Opinion: Gov Bello and The Challenges of Civil Service Reform in Kogi

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Since the return of democracy, Kogi’s past leaders have sought to increase the capacity and legitimacy of the state in part via civil service reform. Given the central role played by the civil service in all Nigeria’s states political system, attempts to improve governance have appropriately focused on reform of the bureaucracy.  “Good” governance requires a strong civil service that is accountable to the political executive, operates within the ambit of the law, open and transparent, and encourages the participation of everyone. An efficient and effective civil service is also critical for high capacity and legitimate government, which “good governance” also seeks to achieve. Bids to perk up governance in Kogi by increasing accountability, transparency, participation, and efficiency and effectiveness in civil service to make the bureaucracy more meritocratic always hit brick walls.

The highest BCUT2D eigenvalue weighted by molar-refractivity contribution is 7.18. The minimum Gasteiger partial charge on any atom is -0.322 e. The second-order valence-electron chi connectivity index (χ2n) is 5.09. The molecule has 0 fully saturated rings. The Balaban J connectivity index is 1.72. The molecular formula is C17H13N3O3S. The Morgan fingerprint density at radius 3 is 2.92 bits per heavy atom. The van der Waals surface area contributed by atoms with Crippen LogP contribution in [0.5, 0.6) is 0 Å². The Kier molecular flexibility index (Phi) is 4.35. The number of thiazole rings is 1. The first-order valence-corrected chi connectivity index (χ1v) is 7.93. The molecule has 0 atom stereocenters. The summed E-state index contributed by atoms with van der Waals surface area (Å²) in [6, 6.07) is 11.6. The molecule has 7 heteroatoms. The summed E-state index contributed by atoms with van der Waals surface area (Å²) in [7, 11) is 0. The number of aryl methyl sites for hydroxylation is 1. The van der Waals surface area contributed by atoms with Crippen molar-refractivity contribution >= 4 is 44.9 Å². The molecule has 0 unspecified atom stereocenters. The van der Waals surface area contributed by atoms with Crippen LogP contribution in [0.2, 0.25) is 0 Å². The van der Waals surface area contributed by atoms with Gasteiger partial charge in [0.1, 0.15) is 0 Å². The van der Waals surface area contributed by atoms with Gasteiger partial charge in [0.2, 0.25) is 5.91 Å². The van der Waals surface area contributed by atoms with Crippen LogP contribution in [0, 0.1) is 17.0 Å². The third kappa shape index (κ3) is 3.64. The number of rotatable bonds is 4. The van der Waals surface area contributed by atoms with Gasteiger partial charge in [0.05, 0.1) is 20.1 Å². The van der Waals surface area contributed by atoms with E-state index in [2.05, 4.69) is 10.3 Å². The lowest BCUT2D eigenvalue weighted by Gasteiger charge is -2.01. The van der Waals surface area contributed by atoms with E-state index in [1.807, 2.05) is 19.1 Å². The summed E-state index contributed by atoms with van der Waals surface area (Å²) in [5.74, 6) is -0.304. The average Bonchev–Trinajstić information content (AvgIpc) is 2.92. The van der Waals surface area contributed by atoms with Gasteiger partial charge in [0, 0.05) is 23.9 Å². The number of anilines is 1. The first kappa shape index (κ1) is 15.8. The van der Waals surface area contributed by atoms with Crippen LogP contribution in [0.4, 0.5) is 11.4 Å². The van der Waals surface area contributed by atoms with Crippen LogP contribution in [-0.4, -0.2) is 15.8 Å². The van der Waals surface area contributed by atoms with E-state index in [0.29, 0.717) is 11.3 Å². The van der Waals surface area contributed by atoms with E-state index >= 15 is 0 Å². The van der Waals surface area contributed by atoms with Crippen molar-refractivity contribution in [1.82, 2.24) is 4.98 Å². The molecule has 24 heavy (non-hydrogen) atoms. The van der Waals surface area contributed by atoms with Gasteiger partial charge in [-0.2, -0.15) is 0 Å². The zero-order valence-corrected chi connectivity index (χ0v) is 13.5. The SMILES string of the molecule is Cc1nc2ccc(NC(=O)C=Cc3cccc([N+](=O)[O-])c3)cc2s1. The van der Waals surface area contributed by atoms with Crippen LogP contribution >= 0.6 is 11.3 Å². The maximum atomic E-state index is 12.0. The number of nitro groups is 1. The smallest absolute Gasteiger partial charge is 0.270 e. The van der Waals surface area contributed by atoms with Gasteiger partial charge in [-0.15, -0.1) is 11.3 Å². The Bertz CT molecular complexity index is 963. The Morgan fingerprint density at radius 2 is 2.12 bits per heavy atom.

The first major workers screening in Kogi State was the 8 months 2008 salitiboth screening. The 2008 screening exercise would have been good if it had not lost its credibility, genuiness, and transparency. Ghost workers screened out of the payroll found themselves back into the chequebook of the state fraudulently using political party and stakeholders influences. While there has not been formal recruitment into the state civil service since 2008, before the 2016 workers verification and screening exercise, State, ministries and agencies have Twenty Five Thousand, Six Hundred and Forty Two staff on payroll with wage bill rising astronomically to a gargantuan figure of Two Billion, Two Hundred and Thirty Six Million, One Hundred and Seventy Two Thousand, Three Hundred and Thirty Eight Naira, Forty Nine Kobo at a time allocation from federation to the state is around One point something billion naira. This wage bill does not include over Seven Hundred Million naira spent monthly on salary payment to staff of state Judiciary, House of Assembly, Staff of Kogi State University, Kogi State Polytechnic, Specialist Hospital, College of Education Ankpa, College of Education Technical, Kabba, and School of nursing Obangede. Endemic nature of ghost worker and corruption are naked at the local government level. According to screening report, there were Forty Nine Thousand, One Hundred and Ninety Two staffers across the 21 local government areas’ departments and education with wage bill of Three Billion, Five Hundred and Eighty Four Million, Two Hundred and Sixty Eight Thousand, Six Hundred and Twenty Naira, and Forty Eight Kobo. In all, a state that cannot boast of two billion naira monthly from both IGR and monthly allocation from the federation has a wage bill of over three billion naira to service less than eighty thousand workforces.  Kogi state has an estimated population of over three million people with workers and pensioners of around Eighty thousand (both state and local governments) consuming everything that belongs to the state, leaving over three million kogites with nothing. If there was no money to provide critical infrastructure such as pipe borne water, good healthcare delivery system, feeders and access roads, housing, quality education and so on which everyone could benefit then, a reasonable government must reverse the ugly trend of kogi being a civil service state to a more entrepreneurial and income dependent state through sincere civil service reform and creation of conducive market environment.  Over bloated wage bill was the last straw that broke the back of Gov Bello’s predecessor, capt Idris Wada whose last option in 2014 was the introduction of percentage salary payment structure. Even on percentage level, and after unsuccessful screening exercises under Wada’s administration, the state could not meet up its responsibility of salary payment toward the last quarter of Wada’s administration as a result of paucity of fund occasioned by the decrease in allocation from the federation account and poor internally generated revenue. This baton of governing an ineffective and corruption ridden state was passed on to the incumbent governor Yahaya Bello on the 28th of January, 2016 with salary arrears of four months.  The major cause of over bloated wage bill was indiscriminate and illegitimate engagement of persons in the civil service mostly by the appointees of the former governments, political party stakeholders, relatives, friends and cronies of the government where appointment were only done by presentation of complement cards of this groups of persons before heads of the MDAs. This process became institutionalised for over a decade under a particular political party. Today, a new Sheriff is in town, price of crude has dropped to its lowest in over 14 years, allocation has become paltry, population is increasing and government’s coffer is drying, government needs to avoid wastage, cutting cost, and to ensure a productive civil service system, hence the need for this government to embark on workers verification/screening and auditing exercise in the state.